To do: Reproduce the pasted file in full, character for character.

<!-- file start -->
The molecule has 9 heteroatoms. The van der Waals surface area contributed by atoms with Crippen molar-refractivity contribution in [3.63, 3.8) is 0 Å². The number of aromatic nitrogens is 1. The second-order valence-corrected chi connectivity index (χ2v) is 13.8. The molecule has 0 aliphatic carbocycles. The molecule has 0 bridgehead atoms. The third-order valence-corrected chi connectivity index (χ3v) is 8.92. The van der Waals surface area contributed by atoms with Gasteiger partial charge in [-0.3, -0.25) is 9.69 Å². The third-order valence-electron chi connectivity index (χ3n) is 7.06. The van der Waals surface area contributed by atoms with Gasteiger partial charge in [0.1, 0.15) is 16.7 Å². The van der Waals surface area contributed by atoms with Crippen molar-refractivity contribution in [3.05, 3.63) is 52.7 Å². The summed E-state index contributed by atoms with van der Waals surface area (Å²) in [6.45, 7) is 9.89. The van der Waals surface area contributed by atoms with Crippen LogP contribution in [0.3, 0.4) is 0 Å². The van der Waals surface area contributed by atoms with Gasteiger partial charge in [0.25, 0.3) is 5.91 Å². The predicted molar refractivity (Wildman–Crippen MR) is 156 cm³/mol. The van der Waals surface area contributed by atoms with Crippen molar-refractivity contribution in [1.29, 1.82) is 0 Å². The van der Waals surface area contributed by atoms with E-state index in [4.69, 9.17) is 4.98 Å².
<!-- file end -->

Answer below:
The molecule has 9 heteroatoms. The van der Waals surface area contributed by atoms with Crippen molar-refractivity contribution in [3.63, 3.8) is 0 Å². The number of aromatic nitrogens is 1. The second-order valence-corrected chi connectivity index (χ2v) is 13.8. The molecule has 0 aliphatic carbocycles. The molecule has 0 bridgehead atoms. The third-order valence-corrected chi connectivity index (χ3v) is 8.92. The van der Waals surface area contributed by atoms with Gasteiger partial charge in [-0.3, -0.25) is 9.69 Å². The third-order valence-electron chi connectivity index (χ3n) is 7.06. The van der Waals surface area contributed by atoms with Gasteiger partial charge in [0.1, 0.15) is 16.7 Å². The van der Waals surface area contributed by atoms with Crippen molar-refractivity contribution in [3.05, 3.63) is 52.7 Å². The summed E-state index contributed by atoms with van der Waals surface area (Å²) in [6.45, 7) is 9.89. The van der Waals surface area contributed by atoms with Crippen LogP contribution in [0.3, 0.4) is 0 Å². The van der Waals surface area contributed by atoms with Gasteiger partial charge in [0.25, 0.3) is 5.91 Å². The predicted molar refractivity (Wildman–Crippen MR) is 156 cm³/mol. The van der Waals surface area contributed by atoms with Crippen molar-refractivity contribution in [1.29, 1.82) is 0 Å². The van der Waals surface area contributed by atoms with E-state index in [4.69, 9.17) is 4.98 Å².